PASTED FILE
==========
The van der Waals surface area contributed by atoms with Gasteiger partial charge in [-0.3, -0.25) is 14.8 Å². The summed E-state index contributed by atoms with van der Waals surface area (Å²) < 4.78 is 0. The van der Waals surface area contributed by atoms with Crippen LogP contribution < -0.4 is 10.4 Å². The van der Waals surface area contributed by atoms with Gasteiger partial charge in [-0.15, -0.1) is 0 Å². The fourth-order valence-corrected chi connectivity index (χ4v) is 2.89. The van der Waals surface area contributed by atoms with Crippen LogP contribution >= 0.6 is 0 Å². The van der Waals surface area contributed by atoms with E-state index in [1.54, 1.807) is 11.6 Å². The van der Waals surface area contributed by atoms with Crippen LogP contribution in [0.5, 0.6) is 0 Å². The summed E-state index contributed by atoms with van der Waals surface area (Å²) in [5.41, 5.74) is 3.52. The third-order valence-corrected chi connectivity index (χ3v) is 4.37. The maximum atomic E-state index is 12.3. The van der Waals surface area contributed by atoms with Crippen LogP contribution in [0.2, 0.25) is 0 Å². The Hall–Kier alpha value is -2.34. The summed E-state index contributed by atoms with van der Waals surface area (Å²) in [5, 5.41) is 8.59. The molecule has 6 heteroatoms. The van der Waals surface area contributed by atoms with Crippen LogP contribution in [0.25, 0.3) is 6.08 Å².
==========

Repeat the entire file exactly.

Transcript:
The van der Waals surface area contributed by atoms with Gasteiger partial charge in [-0.3, -0.25) is 14.8 Å². The summed E-state index contributed by atoms with van der Waals surface area (Å²) < 4.78 is 0. The van der Waals surface area contributed by atoms with Crippen LogP contribution < -0.4 is 10.4 Å². The van der Waals surface area contributed by atoms with Gasteiger partial charge in [-0.15, -0.1) is 0 Å². The fourth-order valence-corrected chi connectivity index (χ4v) is 2.89. The van der Waals surface area contributed by atoms with Crippen LogP contribution >= 0.6 is 0 Å². The van der Waals surface area contributed by atoms with E-state index in [1.54, 1.807) is 11.6 Å². The van der Waals surface area contributed by atoms with Crippen LogP contribution in [0.5, 0.6) is 0 Å². The summed E-state index contributed by atoms with van der Waals surface area (Å²) in [5.41, 5.74) is 3.52. The third-order valence-corrected chi connectivity index (χ3v) is 4.37. The maximum atomic E-state index is 12.3. The van der Waals surface area contributed by atoms with Crippen LogP contribution in [0.2, 0.25) is 0 Å². The Hall–Kier alpha value is -2.34. The summed E-state index contributed by atoms with van der Waals surface area (Å²) in [5, 5.41) is 8.59. The molecule has 6 heteroatoms. The van der Waals surface area contributed by atoms with Crippen LogP contribution in [0.25, 0.3) is 6.08 Å².